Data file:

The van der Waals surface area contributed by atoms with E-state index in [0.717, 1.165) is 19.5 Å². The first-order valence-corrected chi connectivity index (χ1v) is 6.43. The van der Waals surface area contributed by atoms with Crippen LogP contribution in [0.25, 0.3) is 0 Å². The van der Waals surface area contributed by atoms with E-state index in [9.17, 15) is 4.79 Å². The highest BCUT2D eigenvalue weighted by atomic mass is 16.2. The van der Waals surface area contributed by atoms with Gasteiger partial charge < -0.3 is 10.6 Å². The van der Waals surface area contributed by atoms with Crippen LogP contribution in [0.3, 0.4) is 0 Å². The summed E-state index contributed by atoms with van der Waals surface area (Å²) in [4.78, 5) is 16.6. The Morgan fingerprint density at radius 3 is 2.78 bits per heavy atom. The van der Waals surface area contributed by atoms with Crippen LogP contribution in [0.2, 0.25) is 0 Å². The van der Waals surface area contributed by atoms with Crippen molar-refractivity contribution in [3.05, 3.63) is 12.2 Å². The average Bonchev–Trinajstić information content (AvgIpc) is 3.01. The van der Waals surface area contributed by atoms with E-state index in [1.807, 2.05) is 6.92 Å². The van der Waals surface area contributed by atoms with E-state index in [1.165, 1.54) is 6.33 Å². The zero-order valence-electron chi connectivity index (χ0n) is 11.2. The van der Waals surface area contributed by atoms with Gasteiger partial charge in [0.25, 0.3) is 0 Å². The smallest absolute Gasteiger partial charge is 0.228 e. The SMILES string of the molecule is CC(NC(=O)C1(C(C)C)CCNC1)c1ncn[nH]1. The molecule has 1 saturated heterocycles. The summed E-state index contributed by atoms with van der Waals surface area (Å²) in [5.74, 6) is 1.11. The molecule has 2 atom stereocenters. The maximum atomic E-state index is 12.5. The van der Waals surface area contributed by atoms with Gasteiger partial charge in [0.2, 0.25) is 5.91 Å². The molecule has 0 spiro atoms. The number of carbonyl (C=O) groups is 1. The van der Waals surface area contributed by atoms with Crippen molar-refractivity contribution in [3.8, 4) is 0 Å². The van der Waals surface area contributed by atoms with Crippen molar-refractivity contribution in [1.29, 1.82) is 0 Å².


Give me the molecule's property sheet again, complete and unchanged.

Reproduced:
The van der Waals surface area contributed by atoms with E-state index in [0.717, 1.165) is 19.5 Å². The first-order valence-corrected chi connectivity index (χ1v) is 6.43. The van der Waals surface area contributed by atoms with Crippen LogP contribution in [0.25, 0.3) is 0 Å². The van der Waals surface area contributed by atoms with E-state index in [9.17, 15) is 4.79 Å². The highest BCUT2D eigenvalue weighted by atomic mass is 16.2. The van der Waals surface area contributed by atoms with Gasteiger partial charge < -0.3 is 10.6 Å². The van der Waals surface area contributed by atoms with Crippen LogP contribution in [0.3, 0.4) is 0 Å². The summed E-state index contributed by atoms with van der Waals surface area (Å²) in [4.78, 5) is 16.6. The Morgan fingerprint density at radius 3 is 2.78 bits per heavy atom. The van der Waals surface area contributed by atoms with Crippen LogP contribution in [0.2, 0.25) is 0 Å². The van der Waals surface area contributed by atoms with Crippen molar-refractivity contribution in [3.05, 3.63) is 12.2 Å². The average Bonchev–Trinajstić information content (AvgIpc) is 3.01. The van der Waals surface area contributed by atoms with E-state index in [1.807, 2.05) is 6.92 Å². The van der Waals surface area contributed by atoms with E-state index in [1.165, 1.54) is 6.33 Å². The zero-order valence-electron chi connectivity index (χ0n) is 11.2. The van der Waals surface area contributed by atoms with Gasteiger partial charge in [0.25, 0.3) is 0 Å². The smallest absolute Gasteiger partial charge is 0.228 e. The SMILES string of the molecule is CC(NC(=O)C1(C(C)C)CCNC1)c1ncn[nH]1. The molecule has 1 saturated heterocycles. The summed E-state index contributed by atoms with van der Waals surface area (Å²) in [5.74, 6) is 1.11. The molecule has 2 atom stereocenters. The maximum atomic E-state index is 12.5. The van der Waals surface area contributed by atoms with Gasteiger partial charge in [0.2, 0.25) is 5.91 Å². The molecule has 0 spiro atoms. The number of carbonyl (C=O) groups is 1. The van der Waals surface area contributed by atoms with Crippen molar-refractivity contribution in [3.8, 4) is 0 Å². The van der Waals surface area contributed by atoms with Crippen molar-refractivity contribution in [1.29, 1.82) is 0 Å².